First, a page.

Richie Lanz (Bill Murray) is the finest music manager in all of Los Angeles, or at least in the immediate vicinity of the Van Nuys motel room he operates out of: a self-styled showbiz Zelig who hardly needs prompting to tell his starry tales. (Jimi Hendrix? Stevie Nicks? Madonna? All satisfied customers.) Times are tough, though, so when he hears there’s money to be made entertaining troops in Afghanistan—“It’s war, dude! The faucet is open”—he takes the bait. His assistant/primary client (Zooey Deschanel) is less enamored of Kabul, and when she bails, Richie is left in an active war zone sans passport, wallet, and talent. Cue a series of zany capers involving a squinty-eyed mercenary (Bruce Willis), shady American arms dealers (Scott Caan and Danny McBride), and a prostitute with a penchant for free enterprise and macramé bikinis (Kate Hudson). But it’s pure fate, Richie believes, that leads him to a local Pashtun girl (Leem Lubany) whose desire to sing on the Idol-esque TV show Afghan Star is, in her culture, a death sentence.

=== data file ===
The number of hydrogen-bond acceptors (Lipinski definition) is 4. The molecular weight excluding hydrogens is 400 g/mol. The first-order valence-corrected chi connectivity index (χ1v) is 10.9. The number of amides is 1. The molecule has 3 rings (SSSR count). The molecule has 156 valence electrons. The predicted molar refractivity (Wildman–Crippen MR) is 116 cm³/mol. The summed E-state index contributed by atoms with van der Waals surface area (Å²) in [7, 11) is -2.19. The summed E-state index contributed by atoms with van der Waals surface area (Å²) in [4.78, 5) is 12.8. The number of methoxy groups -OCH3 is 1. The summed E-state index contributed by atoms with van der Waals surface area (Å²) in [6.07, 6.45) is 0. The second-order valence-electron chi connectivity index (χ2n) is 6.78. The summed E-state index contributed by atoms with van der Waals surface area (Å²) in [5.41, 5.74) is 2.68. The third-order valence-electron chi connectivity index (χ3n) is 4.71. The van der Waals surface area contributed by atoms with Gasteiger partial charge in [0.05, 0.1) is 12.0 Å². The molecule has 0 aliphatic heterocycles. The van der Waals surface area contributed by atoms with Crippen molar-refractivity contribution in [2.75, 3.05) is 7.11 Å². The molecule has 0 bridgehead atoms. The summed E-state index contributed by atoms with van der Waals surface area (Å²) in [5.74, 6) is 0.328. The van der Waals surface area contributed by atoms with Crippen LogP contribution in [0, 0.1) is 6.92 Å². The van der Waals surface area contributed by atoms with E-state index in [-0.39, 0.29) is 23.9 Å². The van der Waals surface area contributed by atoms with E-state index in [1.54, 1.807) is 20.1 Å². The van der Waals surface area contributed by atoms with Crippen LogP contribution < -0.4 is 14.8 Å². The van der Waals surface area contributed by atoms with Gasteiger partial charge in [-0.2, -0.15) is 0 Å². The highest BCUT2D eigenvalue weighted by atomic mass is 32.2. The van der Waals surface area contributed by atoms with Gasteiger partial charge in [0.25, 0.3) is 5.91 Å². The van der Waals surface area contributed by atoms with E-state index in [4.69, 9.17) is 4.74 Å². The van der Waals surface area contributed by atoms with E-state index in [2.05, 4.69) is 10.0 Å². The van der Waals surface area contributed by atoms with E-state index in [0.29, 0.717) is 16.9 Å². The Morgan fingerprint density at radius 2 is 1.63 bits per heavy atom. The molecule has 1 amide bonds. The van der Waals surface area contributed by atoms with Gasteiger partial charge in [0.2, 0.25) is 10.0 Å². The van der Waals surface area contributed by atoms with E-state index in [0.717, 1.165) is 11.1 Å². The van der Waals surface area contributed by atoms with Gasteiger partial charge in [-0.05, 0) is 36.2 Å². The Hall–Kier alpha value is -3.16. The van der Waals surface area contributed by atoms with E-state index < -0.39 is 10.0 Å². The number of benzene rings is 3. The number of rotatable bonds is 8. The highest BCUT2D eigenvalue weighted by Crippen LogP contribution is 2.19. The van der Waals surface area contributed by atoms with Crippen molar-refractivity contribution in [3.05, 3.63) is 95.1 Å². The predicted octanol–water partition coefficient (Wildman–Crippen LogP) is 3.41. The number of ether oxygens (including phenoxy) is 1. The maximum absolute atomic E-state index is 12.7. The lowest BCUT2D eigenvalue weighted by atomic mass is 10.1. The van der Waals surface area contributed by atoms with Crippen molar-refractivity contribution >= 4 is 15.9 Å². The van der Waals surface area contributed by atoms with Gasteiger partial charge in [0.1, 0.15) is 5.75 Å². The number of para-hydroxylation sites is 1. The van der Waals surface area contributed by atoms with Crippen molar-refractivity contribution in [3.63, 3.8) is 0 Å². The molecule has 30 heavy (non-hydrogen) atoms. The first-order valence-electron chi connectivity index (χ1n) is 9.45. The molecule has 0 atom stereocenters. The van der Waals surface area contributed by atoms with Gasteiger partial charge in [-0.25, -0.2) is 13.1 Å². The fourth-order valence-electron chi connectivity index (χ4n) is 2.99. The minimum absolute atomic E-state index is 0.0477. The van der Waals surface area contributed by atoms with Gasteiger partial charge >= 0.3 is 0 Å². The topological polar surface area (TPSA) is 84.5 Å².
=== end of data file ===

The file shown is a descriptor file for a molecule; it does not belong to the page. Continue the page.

Your enjoyment of all this will probably depend heavily on your willingness to let the words romp and Taliban coexist for approximately two hours. The movie itself is slight and sometimes outright offensive, though it’s also intermittently amusing and not entirely unself-aware. The best bits hang mostly on Murray, whose gonzo charm is enough to keep Rock from sinking under the weight of its own silliness. C+